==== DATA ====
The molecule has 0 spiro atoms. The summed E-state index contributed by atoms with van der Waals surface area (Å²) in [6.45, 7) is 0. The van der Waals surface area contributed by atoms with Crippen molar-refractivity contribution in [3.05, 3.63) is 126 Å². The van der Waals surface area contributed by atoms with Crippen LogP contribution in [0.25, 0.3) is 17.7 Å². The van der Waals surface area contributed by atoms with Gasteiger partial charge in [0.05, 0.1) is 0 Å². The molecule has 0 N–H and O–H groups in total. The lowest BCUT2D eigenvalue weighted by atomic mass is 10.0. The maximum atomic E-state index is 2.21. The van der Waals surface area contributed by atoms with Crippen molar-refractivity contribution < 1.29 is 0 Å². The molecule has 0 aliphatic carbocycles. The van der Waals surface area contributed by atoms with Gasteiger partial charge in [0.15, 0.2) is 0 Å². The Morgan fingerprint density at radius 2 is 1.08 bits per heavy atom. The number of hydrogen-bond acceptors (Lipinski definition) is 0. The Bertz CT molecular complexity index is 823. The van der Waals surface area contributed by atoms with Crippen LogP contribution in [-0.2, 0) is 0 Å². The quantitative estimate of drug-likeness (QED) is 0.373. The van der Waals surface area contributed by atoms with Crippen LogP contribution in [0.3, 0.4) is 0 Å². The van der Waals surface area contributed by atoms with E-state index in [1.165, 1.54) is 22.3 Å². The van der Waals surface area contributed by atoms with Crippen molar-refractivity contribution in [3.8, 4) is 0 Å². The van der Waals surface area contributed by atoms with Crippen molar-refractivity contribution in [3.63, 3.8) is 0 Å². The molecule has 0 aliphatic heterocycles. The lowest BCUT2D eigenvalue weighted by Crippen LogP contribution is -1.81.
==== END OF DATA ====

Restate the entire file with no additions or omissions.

The molecule has 0 spiro atoms. The summed E-state index contributed by atoms with van der Waals surface area (Å²) in [6.45, 7) is 0. The van der Waals surface area contributed by atoms with Crippen molar-refractivity contribution in [3.05, 3.63) is 126 Å². The van der Waals surface area contributed by atoms with Crippen LogP contribution in [0.25, 0.3) is 17.7 Å². The van der Waals surface area contributed by atoms with Gasteiger partial charge in [0.05, 0.1) is 0 Å². The molecule has 0 N–H and O–H groups in total. The lowest BCUT2D eigenvalue weighted by atomic mass is 10.0. The maximum atomic E-state index is 2.21. The van der Waals surface area contributed by atoms with Crippen molar-refractivity contribution < 1.29 is 0 Å². The molecule has 0 aliphatic carbocycles. The van der Waals surface area contributed by atoms with Gasteiger partial charge in [0.15, 0.2) is 0 Å². The Morgan fingerprint density at radius 2 is 1.08 bits per heavy atom. The number of hydrogen-bond acceptors (Lipinski definition) is 0. The Bertz CT molecular complexity index is 823. The van der Waals surface area contributed by atoms with Crippen LogP contribution in [-0.2, 0) is 0 Å². The quantitative estimate of drug-likeness (QED) is 0.373. The van der Waals surface area contributed by atoms with Crippen LogP contribution in [0.3, 0.4) is 0 Å². The van der Waals surface area contributed by atoms with E-state index in [1.165, 1.54) is 22.3 Å². The van der Waals surface area contributed by atoms with Crippen molar-refractivity contribution in [3.8, 4) is 0 Å². The van der Waals surface area contributed by atoms with Crippen molar-refractivity contribution in [3.63, 3.8) is 0 Å². The molecule has 0 aliphatic heterocycles. The lowest BCUT2D eigenvalue weighted by Crippen LogP contribution is -1.81.